How inclusive education can change a community
Susan was close to dropping out of school, due to a lack of support and the stigma around disability. Thanks to the Girls’ Education Challenge Transition (GEC-T) project in Kenya, not only is Susan still in school, but the attitudes of her classmates and neighbours have changed completely.
From Mur Ng’Iya village in Kenya, Susan seemed to be about to drop out of education because of the bullying she faced about her disability. Now, thanks to the Girls’ Education Challenge Transition (GEC-T) project, not only is Susan still in school, but the attitudes of her classmates and neighbours have changed completely.
Through a mix of education, children’s clubs and advocacy, Leonard Cheshire’s team brought about real change for Susan. And her community. Susan went from being bullied and unhappy to a happy, successful student with big plans for the future – and a new best friend.
The impact of disability stigma
Susan became disabled after injuring her hand in a fire when she was two. At the time, her neighbours viewed disability as a bad omen and Susan was soon shunned by her peers.
Jane, Susan’s mother, said: “No parent let their children play with my daughter because they had a feeling that Susan might transfer the bad omen to them. Her peers used to make fun of her.”
At this point, Susan only felt comfortable around her family – the people who loved her for who she was.
Barriers at school
However, Jane thought it necessary Susan should be enrolled at school, where she hoped her daughter would be happier and live a fuller life. Jane thought that teachers would be able to tackle discrimination and bullying.
Jane said: “I did not have what I needed when I put Susan into school, but I had to push through with it. I wanted her to experience a different environment, and to access education just like any other child.”
But Susan still encountered barriers. Teachers regularly called Jane into school to talk about Susan’s struggles with writing, and other pupils still isolated Susan. The teachers were not trained to work with learners with disabilities.
Jane said: “Susan kept saying how some of her classmates never wanted to play with her because they felt that she was not supposed to even be in the same class as them, and they would tease her about her hand. I reported this to the school, but the follow up was not as supportive as I expected.
“I never thought, though, of taking her out of school. All I wanted was for Susan to finish school and face life with the benefit of a good education. I told her to never give up.”
Working with Leonard Cheshire
The fact remained that Susan had to face discrimination both at school and in the community. Then, in late 2015, Susan met the team behind Leonard Cheshire’s Girls Education Challenge Transition (GEC-T) programme, funded by UK Aid, and things changed for the better.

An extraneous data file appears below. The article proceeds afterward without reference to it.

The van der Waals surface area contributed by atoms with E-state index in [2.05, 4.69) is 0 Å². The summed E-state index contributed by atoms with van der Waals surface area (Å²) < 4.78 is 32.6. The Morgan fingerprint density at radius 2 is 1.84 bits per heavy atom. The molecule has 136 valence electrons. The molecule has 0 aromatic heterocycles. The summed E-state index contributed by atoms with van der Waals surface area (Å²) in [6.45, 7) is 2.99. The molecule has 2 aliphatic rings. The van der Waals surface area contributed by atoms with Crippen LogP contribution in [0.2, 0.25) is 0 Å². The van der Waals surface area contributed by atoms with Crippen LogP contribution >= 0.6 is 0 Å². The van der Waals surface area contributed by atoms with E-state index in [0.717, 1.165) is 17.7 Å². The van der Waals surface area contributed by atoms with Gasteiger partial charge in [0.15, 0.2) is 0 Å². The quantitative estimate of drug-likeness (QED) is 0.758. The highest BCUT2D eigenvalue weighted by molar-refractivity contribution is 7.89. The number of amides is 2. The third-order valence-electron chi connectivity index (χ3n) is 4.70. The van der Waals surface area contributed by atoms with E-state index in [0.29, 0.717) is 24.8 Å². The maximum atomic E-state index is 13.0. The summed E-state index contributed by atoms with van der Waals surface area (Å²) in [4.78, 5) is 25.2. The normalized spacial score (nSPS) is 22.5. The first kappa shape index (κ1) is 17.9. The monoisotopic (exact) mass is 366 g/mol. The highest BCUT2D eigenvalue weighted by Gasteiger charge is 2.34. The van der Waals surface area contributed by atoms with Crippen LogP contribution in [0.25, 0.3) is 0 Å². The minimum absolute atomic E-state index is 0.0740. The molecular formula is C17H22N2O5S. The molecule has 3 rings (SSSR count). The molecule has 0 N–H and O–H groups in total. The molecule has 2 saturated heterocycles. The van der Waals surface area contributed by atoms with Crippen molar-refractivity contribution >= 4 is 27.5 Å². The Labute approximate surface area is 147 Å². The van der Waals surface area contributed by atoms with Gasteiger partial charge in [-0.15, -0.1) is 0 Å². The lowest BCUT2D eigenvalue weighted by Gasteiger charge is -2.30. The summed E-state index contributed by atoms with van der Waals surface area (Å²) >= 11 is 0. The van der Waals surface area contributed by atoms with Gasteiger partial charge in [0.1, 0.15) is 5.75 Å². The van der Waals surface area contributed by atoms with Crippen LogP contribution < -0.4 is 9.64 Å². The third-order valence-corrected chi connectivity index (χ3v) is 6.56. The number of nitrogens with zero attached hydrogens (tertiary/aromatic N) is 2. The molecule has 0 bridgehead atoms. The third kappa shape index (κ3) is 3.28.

The project team first talked to Susan and Jane about ways to ensure Susan stayed in school. They also assessed their living standards at home and if the project could support with school fees and educational materials and get a sense of the local community’s attitudes to disability.
Leonard Cheshire’s field staff also worked to bring Susan’s school on board and help them be more inclusive, educating teachers about the needs of disabled learners. With Leonard Cheshire’s help, the school began to run Child-to-Child clubs to encourage children with and without disabilities to mix outside the classroom and change children’s attitudes towards disability.
And so, eventually, Susan noticed her classmates’ attitudes start to change. Her teachers, meanwhile, became better equipped to help her at school. Even better, she soon found herself with a new best friend, Mary.
Susan and Mary began spending a lot of time playing and having fun together, and Susan began to open up. At the child-to-child sessions, Susan started to talk openly about the bullying and discrimination she had experienced. They also learned how to report it, so teachers could adequately address it. She received new school materials, and the GEC-T team also paid her school fees. She was soon much happier, more enthusiastic and making good progress in school.
How inclusive education impacts wider community
Looking towards longer-term change, Leonard Cheshire worked with the school to set up robust responses to incidences of disability-related bullying and discrimination. If a child mistreated their classmate because of disability, a new policy meant that the school would send them home. Their parents would be invited to an educational session about disability to break down stigma and misconceptions.
This quickly had a wider effect on the community. Parents began to act as role models after their sessions on disability, triggering a shift in attitude among their neighbours, including the village leaders. The area chief said: “Children with disability should feel at home in our midst and any reported discrimination or bullying will be handled with a lot of seriousness by my office.”
Susan’s life changed due to the intervention, as did her community’s. Susan now looks forward to a bright future. Susan said: “These days I feel so happy when I start a game and I have friends who tag along with me at school and even at home. This gives me a desire to always go to school and work towards my dreams.”
Susan’s hope for the future
Susan’s success has ignited hope among other learners with disabilities and their parents in the area. There is a sense that much more can and should change. Reflecting, Susan made what she called a “humble request” for more progress on combatting bullying and discrimination.
Susan said: “People look at us as an additional burden on the community, but that is not the case. Though cases of bullying and harassment have gone down, much more needs to be done where it is still happening. This is my humble request.”